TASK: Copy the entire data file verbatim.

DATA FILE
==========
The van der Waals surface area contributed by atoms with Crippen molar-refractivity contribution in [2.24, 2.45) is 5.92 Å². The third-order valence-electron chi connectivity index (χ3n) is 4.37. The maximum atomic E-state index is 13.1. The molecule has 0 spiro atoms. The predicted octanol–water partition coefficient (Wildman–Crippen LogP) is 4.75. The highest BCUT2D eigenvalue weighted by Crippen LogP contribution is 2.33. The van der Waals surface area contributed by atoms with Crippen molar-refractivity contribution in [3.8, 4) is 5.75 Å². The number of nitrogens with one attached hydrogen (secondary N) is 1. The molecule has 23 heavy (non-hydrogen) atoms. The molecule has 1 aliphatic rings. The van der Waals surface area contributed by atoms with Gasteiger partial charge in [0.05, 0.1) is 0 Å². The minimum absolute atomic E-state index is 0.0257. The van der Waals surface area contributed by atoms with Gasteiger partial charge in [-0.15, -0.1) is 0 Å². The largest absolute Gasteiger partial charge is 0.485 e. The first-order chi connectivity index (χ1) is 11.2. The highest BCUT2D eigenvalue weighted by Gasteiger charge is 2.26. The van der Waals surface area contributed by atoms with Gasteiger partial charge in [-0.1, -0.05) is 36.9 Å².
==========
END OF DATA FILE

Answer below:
The van der Waals surface area contributed by atoms with Crippen molar-refractivity contribution in [2.24, 2.45) is 5.92 Å². The third-order valence-electron chi connectivity index (χ3n) is 4.37. The maximum atomic E-state index is 13.1. The molecule has 0 spiro atoms. The predicted octanol–water partition coefficient (Wildman–Crippen LogP) is 4.75. The highest BCUT2D eigenvalue weighted by Crippen LogP contribution is 2.33. The van der Waals surface area contributed by atoms with Crippen molar-refractivity contribution in [3.8, 4) is 5.75 Å². The number of nitrogens with one attached hydrogen (secondary N) is 1. The molecule has 23 heavy (non-hydrogen) atoms. The molecule has 1 aliphatic rings. The van der Waals surface area contributed by atoms with Gasteiger partial charge in [0.05, 0.1) is 0 Å². The minimum absolute atomic E-state index is 0.0257. The van der Waals surface area contributed by atoms with Gasteiger partial charge in [-0.15, -0.1) is 0 Å². The largest absolute Gasteiger partial charge is 0.485 e. The first-order chi connectivity index (χ1) is 11.2. The highest BCUT2D eigenvalue weighted by Gasteiger charge is 2.26. The van der Waals surface area contributed by atoms with Gasteiger partial charge in [-0.1, -0.05) is 36.9 Å².